The series was also guilty of presenting speculation as fact this week, notably when it portrayed an Alaskan giant Troodon population ganging up on juvenile Edmontosaurus. While it was pointed out that there is evidence of Troodon (or at the very least, troodont) bite marks on Edmontosaurus remains, we were presented with no evidence for Troodon being a co-ordinated pack hunter. It's plausible, perhaps, but still speculative - and it's a little disappointing that the show didn't point this out, given how good it has been on that front so far. Equally disappointing was the rather under-feathered appearance of the Troodon. It seems extremely unlikely, given the advanced feathers seen on other troodonts, that Troodon itself would have reverted to only having an extremely short, hairlike covering of protofeathers. This seems especially baffling given that, disregarding a few cock-ups with feather attachment points and the like, the show's dromaeosaurs all have wings.

The segment featuring Majungasaurus was enjoyable, if only for the adorable baby Majungasaurus that fed alongside their attentative mother (again, speculative, but in this case, I'm going to let it go. It's cute). Naturally, in addition to looking at the biomechanics of its bite, the show took delight in presenting the animal's cannibalistic side - following a (rubbish) fight with a burly male over a carcass, the mother Majungasaurus promptly devoured her opponent. It would've been better if the fight sequence itself was better animated - and the behaviour of the animals during the fight a little more convincing - but said cannibalism was still a cool fact to introduce to the public. Especially kids. I bet they loved it.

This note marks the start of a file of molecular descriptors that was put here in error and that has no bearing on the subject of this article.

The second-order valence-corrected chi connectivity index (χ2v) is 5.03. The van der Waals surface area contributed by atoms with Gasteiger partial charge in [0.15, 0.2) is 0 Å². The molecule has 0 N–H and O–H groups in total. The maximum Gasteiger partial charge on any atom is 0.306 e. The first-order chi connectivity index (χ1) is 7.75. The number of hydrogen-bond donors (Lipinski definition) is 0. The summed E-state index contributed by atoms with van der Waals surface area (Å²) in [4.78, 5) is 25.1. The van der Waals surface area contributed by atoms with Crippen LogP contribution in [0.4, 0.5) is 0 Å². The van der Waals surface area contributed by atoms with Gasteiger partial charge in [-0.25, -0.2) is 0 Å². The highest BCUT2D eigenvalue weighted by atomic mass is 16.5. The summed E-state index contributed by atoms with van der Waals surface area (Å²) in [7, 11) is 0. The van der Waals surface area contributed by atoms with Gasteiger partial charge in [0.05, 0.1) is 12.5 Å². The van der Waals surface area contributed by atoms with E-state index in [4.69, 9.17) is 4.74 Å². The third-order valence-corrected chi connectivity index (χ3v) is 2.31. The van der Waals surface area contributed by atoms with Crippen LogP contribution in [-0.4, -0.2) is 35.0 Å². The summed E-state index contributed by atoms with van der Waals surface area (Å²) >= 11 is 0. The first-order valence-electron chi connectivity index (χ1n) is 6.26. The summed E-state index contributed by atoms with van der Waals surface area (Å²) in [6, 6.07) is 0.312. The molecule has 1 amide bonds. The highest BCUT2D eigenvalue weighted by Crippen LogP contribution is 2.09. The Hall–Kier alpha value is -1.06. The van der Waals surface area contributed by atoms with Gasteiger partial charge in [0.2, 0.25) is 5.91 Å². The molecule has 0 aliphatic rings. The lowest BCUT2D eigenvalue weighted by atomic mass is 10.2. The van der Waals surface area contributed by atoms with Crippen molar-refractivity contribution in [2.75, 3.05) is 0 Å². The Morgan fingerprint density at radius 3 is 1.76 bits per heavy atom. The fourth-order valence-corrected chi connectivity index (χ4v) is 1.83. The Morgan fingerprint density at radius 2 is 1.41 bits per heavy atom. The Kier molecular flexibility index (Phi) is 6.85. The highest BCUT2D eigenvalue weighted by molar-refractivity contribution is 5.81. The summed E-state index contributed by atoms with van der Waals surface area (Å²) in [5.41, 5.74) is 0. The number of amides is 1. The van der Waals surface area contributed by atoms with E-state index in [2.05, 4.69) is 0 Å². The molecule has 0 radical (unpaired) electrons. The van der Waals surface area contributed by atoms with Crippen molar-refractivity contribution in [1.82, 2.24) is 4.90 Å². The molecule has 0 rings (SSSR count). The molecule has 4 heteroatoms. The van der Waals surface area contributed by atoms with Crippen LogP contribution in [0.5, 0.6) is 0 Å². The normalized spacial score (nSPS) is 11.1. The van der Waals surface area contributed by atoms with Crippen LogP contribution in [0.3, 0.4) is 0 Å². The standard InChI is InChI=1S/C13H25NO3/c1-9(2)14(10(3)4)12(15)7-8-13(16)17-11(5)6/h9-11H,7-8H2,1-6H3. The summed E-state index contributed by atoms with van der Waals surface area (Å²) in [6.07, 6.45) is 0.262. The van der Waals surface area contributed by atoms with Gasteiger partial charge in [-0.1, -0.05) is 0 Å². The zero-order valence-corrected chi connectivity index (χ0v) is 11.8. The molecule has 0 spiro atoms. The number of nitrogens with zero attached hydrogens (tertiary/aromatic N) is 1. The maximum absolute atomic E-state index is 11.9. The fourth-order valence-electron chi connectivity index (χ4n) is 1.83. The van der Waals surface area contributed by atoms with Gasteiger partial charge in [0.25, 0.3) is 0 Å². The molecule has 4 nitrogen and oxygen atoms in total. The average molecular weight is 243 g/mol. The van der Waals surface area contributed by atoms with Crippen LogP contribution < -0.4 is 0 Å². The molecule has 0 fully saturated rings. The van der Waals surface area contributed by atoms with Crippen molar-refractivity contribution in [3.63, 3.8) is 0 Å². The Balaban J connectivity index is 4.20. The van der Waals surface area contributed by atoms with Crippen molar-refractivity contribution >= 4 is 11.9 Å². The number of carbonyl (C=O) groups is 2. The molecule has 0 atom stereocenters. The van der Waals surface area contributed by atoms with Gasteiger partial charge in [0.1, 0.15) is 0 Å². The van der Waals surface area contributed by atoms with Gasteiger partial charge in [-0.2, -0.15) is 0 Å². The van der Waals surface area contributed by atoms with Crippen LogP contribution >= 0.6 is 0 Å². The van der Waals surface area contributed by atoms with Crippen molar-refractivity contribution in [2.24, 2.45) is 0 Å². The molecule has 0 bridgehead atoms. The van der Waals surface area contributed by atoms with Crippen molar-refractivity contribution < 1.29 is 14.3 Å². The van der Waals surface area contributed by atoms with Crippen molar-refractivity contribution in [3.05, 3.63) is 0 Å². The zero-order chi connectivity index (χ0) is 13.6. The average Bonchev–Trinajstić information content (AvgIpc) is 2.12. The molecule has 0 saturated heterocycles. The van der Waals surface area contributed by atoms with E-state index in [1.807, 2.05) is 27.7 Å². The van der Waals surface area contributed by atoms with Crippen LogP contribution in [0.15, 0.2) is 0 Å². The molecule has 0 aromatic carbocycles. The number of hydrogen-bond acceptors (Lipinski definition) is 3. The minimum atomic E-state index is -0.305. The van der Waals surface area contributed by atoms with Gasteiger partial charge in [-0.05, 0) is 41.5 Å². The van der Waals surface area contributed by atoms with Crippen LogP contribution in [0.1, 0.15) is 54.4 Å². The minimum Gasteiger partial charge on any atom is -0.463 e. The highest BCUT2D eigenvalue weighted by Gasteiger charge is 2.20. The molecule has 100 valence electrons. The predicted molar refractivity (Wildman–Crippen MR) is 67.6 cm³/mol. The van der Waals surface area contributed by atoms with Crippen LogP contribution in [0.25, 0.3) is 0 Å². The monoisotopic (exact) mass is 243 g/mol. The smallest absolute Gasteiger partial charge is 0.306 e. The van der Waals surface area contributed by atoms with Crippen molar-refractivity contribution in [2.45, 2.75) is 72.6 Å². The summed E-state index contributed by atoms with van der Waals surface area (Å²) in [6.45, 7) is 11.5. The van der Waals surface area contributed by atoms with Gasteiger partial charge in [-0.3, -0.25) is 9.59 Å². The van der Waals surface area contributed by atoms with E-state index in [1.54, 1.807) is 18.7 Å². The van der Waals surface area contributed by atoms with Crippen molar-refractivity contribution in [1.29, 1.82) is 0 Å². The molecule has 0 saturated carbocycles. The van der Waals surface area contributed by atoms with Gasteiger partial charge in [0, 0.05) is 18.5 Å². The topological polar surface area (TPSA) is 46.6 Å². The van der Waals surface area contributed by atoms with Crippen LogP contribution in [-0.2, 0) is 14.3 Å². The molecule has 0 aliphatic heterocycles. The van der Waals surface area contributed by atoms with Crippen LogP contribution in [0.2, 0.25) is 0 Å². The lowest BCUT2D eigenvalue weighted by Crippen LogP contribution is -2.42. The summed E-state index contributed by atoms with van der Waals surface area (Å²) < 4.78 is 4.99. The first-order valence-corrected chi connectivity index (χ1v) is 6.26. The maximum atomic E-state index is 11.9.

The final section in this episode was pretty cool, too, as a herd of Centrosaurus met a watery death in a flooded river while migrating en masse. Granted, some of the animals' behaviour was again a little odd (why weren't they resisting the Daspletosaurus more?), but this moody, stormy scene made for a good finale.